Delivered by Lauder Institute at the University of Pennsylvania, the 2017 Global Think Tank index is out.
Looking at the footprint and atlas of think tanks and their correlation with level development across continents on earth, the view that knowledge isn’t number one ingredient of prosperity is banished.
For example, 26.2 percent of think tanks are in Europe, 25.2 percent in North America, 20.7 percent in Asia, 12.5 percent in South America and 8.5% in Sub-Saharan Africa.
Indeed, the 2016 International Monetary Fund (IMF) datasets show that Asia’s GDP was at USD 27,222 billion, North America USD 21,260 billion, Europe USD 19,070, South America 3,940 billion, Africa 2,190 billion and Oceania 1,468 billion.
Although we see slight non exacts, the trend validates the view that thinking nations create and execute smarter policies that propel, expand and sustain growth and development. In Uganda, the thought documents anchoring decisions on choice of national investment are The National Resistance Movement Manifesto and Vision 2040.
How Uganda’s burgeoning yet nascent think tank industry feeds into this is critical in any moves pointing to envisaged transition to a knowledge and First World Country.
There is good news here. Uganda’s Advocates Coalition for Development and Environment (ACODE) has for the 6th consecutive year been ranked as one of the top 100 think tanks in the world. ACODE was ranked number one in Uganda and number 22 out of 90 top think-tank’s in Africa.
ACODE’s work in general public policy advocacy but specifically on local government scorecards that have seen improvements in leadership and administrative efficiency in districts was headlined. Uganda therefore needs more ACODEs and not few!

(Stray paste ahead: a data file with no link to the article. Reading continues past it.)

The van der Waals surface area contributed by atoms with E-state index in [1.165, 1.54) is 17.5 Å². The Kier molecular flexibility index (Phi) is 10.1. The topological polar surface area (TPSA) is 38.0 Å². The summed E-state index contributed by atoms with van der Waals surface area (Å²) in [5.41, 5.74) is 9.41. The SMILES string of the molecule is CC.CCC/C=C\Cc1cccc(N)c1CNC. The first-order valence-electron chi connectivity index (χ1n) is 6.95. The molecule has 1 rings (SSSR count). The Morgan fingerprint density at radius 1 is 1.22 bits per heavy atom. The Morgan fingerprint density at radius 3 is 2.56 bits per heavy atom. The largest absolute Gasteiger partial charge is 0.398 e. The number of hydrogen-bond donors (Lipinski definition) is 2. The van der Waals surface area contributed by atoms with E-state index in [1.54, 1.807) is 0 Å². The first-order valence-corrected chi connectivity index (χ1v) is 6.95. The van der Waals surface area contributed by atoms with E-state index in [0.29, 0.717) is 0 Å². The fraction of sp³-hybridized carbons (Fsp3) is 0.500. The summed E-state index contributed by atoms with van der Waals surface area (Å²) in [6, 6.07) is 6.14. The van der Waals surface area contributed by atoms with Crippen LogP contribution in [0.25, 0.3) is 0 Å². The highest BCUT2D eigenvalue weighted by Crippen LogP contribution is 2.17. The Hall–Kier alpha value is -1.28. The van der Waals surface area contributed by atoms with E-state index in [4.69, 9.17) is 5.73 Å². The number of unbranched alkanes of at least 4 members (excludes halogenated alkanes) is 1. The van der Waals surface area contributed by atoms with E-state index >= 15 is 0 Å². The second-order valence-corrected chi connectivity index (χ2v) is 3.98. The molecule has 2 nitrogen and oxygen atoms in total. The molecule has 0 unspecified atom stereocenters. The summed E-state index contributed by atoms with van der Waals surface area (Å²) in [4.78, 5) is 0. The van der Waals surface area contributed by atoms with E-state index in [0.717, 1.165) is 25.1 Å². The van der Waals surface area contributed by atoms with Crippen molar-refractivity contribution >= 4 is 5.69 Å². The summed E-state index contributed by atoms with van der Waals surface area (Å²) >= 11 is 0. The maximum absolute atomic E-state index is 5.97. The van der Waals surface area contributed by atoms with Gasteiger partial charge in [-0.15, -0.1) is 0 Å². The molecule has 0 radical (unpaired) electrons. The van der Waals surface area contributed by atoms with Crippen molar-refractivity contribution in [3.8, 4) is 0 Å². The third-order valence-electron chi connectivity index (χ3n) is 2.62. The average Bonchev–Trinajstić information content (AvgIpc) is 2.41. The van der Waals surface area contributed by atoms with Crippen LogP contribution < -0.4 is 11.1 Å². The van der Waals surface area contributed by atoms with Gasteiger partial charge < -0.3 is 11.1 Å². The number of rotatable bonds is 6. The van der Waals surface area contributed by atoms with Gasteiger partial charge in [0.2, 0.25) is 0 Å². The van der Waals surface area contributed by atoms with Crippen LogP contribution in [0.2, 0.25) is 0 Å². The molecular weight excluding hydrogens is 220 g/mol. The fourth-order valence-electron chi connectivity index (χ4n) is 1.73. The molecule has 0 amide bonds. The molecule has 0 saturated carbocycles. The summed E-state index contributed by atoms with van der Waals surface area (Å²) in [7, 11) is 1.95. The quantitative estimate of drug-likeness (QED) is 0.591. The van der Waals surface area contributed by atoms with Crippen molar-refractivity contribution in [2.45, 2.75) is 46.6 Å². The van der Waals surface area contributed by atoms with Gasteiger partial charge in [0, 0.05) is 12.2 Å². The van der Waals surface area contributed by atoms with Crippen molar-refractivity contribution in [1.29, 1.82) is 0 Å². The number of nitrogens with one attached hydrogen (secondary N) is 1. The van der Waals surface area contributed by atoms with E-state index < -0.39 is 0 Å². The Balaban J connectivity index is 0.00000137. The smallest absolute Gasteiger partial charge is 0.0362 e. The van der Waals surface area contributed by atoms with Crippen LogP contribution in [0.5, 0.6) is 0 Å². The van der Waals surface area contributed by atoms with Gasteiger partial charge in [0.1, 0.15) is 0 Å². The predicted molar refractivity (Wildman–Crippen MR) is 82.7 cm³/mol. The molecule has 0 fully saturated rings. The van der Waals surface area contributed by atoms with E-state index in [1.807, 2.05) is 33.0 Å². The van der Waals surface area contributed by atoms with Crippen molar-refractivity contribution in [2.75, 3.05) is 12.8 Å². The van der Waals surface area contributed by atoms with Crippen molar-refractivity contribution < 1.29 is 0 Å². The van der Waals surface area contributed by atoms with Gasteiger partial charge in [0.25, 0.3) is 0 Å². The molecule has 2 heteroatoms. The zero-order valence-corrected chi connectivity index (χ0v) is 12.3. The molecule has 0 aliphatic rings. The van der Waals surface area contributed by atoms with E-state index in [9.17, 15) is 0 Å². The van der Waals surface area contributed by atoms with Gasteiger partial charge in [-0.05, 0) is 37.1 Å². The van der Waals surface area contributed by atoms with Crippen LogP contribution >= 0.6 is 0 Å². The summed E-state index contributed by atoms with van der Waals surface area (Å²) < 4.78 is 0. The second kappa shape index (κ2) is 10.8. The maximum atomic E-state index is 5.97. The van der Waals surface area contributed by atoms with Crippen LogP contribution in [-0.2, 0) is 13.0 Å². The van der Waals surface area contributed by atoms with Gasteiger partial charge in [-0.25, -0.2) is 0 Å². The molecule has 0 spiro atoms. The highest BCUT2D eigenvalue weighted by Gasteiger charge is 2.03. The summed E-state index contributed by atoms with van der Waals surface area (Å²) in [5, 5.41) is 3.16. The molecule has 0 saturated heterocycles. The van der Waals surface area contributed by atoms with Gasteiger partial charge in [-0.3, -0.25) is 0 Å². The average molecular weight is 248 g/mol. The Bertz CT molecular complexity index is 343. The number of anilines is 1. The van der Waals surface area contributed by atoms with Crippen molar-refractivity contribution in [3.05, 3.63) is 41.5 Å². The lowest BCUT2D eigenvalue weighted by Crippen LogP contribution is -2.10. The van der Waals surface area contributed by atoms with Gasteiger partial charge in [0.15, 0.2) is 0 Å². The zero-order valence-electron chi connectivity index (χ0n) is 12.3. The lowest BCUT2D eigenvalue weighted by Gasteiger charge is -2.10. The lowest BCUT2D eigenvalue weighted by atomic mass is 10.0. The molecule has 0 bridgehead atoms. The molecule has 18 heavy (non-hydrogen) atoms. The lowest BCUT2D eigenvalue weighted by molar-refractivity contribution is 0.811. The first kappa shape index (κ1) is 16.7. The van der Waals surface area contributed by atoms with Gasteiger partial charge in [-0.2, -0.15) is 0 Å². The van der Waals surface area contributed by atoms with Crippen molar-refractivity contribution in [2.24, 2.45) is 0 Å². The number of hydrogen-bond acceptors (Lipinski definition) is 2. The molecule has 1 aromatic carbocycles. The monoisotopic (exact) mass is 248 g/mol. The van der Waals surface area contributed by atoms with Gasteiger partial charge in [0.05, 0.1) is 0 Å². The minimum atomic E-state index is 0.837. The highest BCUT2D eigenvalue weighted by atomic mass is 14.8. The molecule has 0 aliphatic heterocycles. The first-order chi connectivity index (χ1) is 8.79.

It is also interesting that beyond historic brain trusts led by university system, think tanks on various issues have been mushrooming and thriving in Uganda. Think tanks are organizations that perform research and advocacy concerning topics such as social policy, political strategy, economics, military, technology, culture among others.
Historian Jacob Soll of University of Southern California explains “think tank” as modern, but “it can be traced to the humanist academies and scholarly networks of the 16th and 17th centuries.
“Soll notes “in Europe, the origins of think tanks go back to the 800s, when emperors and kings began arguing with the Catholic Church about taxes.
A tradition of hiring teams of independent lawyers to advise monarchs about their financial and political prerogatives against the church spans from Charlemagne all the way to the 17th century, when the kings of France were still arguing about whether they had the right to appoint bishops and receive a cut of their income (Wikipedia). Recently,
The Economist described “good think tanks” as those organizations that are able to combine “intellectual depth, political influence, and flair for publicity, comfortable surroundings, and a streak of eccentricity.”
Beyond this mostly antiquated articulation, there is deep-rooted historical traces of think tanking in Africa. Perhaps less inclusive, think of those elder fireplace conversations in your villages about people issues in those communities!